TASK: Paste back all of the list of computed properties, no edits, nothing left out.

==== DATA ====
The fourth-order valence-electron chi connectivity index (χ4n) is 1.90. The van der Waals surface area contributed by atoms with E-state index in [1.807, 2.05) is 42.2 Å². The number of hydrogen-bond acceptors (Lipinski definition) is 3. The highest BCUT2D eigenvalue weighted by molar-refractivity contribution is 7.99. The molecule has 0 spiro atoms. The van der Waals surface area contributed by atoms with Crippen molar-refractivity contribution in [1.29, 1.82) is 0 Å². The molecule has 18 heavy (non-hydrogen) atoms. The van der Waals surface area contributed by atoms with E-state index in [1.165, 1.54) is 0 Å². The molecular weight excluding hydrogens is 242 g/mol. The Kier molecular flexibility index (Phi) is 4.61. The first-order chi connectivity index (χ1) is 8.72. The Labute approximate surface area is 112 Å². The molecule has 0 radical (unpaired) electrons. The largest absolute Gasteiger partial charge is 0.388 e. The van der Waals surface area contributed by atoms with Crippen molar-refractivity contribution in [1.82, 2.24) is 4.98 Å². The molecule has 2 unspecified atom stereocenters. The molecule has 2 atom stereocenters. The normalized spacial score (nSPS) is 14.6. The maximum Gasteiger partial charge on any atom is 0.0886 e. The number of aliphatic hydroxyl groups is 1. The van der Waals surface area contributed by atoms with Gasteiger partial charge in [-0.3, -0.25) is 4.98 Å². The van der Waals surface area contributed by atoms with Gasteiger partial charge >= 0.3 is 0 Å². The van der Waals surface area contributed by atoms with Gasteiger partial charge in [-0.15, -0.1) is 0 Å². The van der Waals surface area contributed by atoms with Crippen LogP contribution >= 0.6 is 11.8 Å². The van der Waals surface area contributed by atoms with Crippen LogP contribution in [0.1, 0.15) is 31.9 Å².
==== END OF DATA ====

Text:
The fourth-order valence-electron chi connectivity index (χ4n) is 1.90. The van der Waals surface area contributed by atoms with E-state index in [1.807, 2.05) is 42.2 Å². The number of hydrogen-bond acceptors (Lipinski definition) is 3. The highest BCUT2D eigenvalue weighted by molar-refractivity contribution is 7.99. The molecule has 0 spiro atoms. The van der Waals surface area contributed by atoms with Crippen molar-refractivity contribution in [1.29, 1.82) is 0 Å². The molecule has 18 heavy (non-hydrogen) atoms. The van der Waals surface area contributed by atoms with E-state index in [1.165, 1.54) is 0 Å². The molecular weight excluding hydrogens is 242 g/mol. The Kier molecular flexibility index (Phi) is 4.61. The first-order chi connectivity index (χ1) is 8.72. The Labute approximate surface area is 112 Å². The molecule has 0 radical (unpaired) electrons. The largest absolute Gasteiger partial charge is 0.388 e. The van der Waals surface area contributed by atoms with Crippen molar-refractivity contribution in [1.82, 2.24) is 4.98 Å². The molecule has 2 unspecified atom stereocenters. The molecule has 2 atom stereocenters. The normalized spacial score (nSPS) is 14.6. The maximum Gasteiger partial charge on any atom is 0.0886 e. The number of aliphatic hydroxyl groups is 1. The van der Waals surface area contributed by atoms with Gasteiger partial charge in [-0.3, -0.25) is 4.98 Å². The van der Waals surface area contributed by atoms with Gasteiger partial charge >= 0.3 is 0 Å². The van der Waals surface area contributed by atoms with Gasteiger partial charge in [-0.15, -0.1) is 0 Å². The van der Waals surface area contributed by atoms with Crippen LogP contribution >= 0.6 is 11.8 Å². The van der Waals surface area contributed by atoms with Crippen LogP contribution in [0.1, 0.15) is 31.9 Å².